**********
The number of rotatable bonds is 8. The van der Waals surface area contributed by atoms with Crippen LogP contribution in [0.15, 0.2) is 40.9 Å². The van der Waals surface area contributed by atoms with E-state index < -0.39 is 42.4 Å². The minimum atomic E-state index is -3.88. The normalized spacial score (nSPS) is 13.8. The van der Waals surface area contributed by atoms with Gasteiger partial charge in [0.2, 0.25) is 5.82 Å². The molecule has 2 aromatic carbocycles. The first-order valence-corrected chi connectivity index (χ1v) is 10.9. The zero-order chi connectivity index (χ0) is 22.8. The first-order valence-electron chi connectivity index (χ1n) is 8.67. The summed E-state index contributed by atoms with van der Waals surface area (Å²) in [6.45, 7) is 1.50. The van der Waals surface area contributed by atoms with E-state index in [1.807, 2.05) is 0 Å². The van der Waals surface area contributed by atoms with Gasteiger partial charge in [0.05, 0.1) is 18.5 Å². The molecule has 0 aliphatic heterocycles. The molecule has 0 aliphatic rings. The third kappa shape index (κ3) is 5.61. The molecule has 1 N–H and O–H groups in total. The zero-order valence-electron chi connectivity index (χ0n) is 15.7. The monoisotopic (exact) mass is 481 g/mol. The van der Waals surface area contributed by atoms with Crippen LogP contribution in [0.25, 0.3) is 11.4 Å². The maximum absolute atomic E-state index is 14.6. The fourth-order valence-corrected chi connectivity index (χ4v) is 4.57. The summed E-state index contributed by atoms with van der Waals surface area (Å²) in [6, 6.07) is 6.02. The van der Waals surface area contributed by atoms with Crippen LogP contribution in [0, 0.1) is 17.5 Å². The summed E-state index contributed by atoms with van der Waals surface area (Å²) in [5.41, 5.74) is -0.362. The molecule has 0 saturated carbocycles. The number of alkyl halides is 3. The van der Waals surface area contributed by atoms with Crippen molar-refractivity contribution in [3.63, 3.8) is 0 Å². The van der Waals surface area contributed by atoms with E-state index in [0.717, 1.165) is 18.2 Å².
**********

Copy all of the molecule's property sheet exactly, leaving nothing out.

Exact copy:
The number of rotatable bonds is 8. The van der Waals surface area contributed by atoms with Crippen LogP contribution in [0.15, 0.2) is 40.9 Å². The van der Waals surface area contributed by atoms with E-state index < -0.39 is 42.4 Å². The minimum atomic E-state index is -3.88. The normalized spacial score (nSPS) is 13.8. The van der Waals surface area contributed by atoms with Gasteiger partial charge in [0.2, 0.25) is 5.82 Å². The molecule has 2 aromatic carbocycles. The first-order valence-corrected chi connectivity index (χ1v) is 10.9. The zero-order chi connectivity index (χ0) is 22.8. The first-order valence-electron chi connectivity index (χ1n) is 8.67. The summed E-state index contributed by atoms with van der Waals surface area (Å²) in [6.45, 7) is 1.50. The van der Waals surface area contributed by atoms with E-state index in [1.807, 2.05) is 0 Å². The van der Waals surface area contributed by atoms with Gasteiger partial charge in [0.05, 0.1) is 18.5 Å². The molecule has 0 aliphatic heterocycles. The molecule has 0 aliphatic rings. The third kappa shape index (κ3) is 5.61. The molecule has 1 N–H and O–H groups in total. The zero-order valence-electron chi connectivity index (χ0n) is 15.7. The monoisotopic (exact) mass is 481 g/mol. The van der Waals surface area contributed by atoms with Crippen LogP contribution in [0.25, 0.3) is 11.4 Å². The maximum absolute atomic E-state index is 14.6. The fourth-order valence-corrected chi connectivity index (χ4v) is 4.57. The summed E-state index contributed by atoms with van der Waals surface area (Å²) in [6, 6.07) is 6.02. The van der Waals surface area contributed by atoms with Crippen LogP contribution in [0, 0.1) is 17.5 Å². The summed E-state index contributed by atoms with van der Waals surface area (Å²) in [5.41, 5.74) is -0.362. The molecule has 0 saturated carbocycles. The number of alkyl halides is 3. The van der Waals surface area contributed by atoms with Crippen molar-refractivity contribution in [3.63, 3.8) is 0 Å². The van der Waals surface area contributed by atoms with E-state index in [0.717, 1.165) is 18.2 Å².